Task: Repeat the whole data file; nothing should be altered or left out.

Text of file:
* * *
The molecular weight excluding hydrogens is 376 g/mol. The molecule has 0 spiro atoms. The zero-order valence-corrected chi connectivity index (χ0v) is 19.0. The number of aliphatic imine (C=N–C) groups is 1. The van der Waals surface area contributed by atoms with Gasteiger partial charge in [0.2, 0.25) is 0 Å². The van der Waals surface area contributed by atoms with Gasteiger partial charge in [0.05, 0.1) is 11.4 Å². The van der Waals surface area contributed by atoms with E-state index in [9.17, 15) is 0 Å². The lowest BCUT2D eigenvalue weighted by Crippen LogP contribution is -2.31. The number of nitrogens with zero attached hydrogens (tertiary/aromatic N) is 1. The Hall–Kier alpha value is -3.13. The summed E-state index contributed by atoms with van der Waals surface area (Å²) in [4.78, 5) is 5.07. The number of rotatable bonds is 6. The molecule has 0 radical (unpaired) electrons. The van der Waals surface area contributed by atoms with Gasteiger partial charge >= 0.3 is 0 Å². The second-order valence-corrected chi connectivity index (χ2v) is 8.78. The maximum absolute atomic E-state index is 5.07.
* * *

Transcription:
The molecular weight excluding hydrogens is 376 g/mol. The molecule has 0 spiro atoms. The zero-order valence-corrected chi connectivity index (χ0v) is 19.0. The number of aliphatic imine (C=N–C) groups is 1. The van der Waals surface area contributed by atoms with Gasteiger partial charge in [0.2, 0.25) is 0 Å². The van der Waals surface area contributed by atoms with Gasteiger partial charge in [0.05, 0.1) is 11.4 Å². The van der Waals surface area contributed by atoms with E-state index in [9.17, 15) is 0 Å². The lowest BCUT2D eigenvalue weighted by Crippen LogP contribution is -2.31. The number of nitrogens with zero attached hydrogens (tertiary/aromatic N) is 1. The Hall–Kier alpha value is -3.13. The summed E-state index contributed by atoms with van der Waals surface area (Å²) in [4.78, 5) is 5.07. The number of rotatable bonds is 6. The molecule has 0 radical (unpaired) electrons. The van der Waals surface area contributed by atoms with Gasteiger partial charge >= 0.3 is 0 Å². The second-order valence-corrected chi connectivity index (χ2v) is 8.78. The maximum absolute atomic E-state index is 5.07.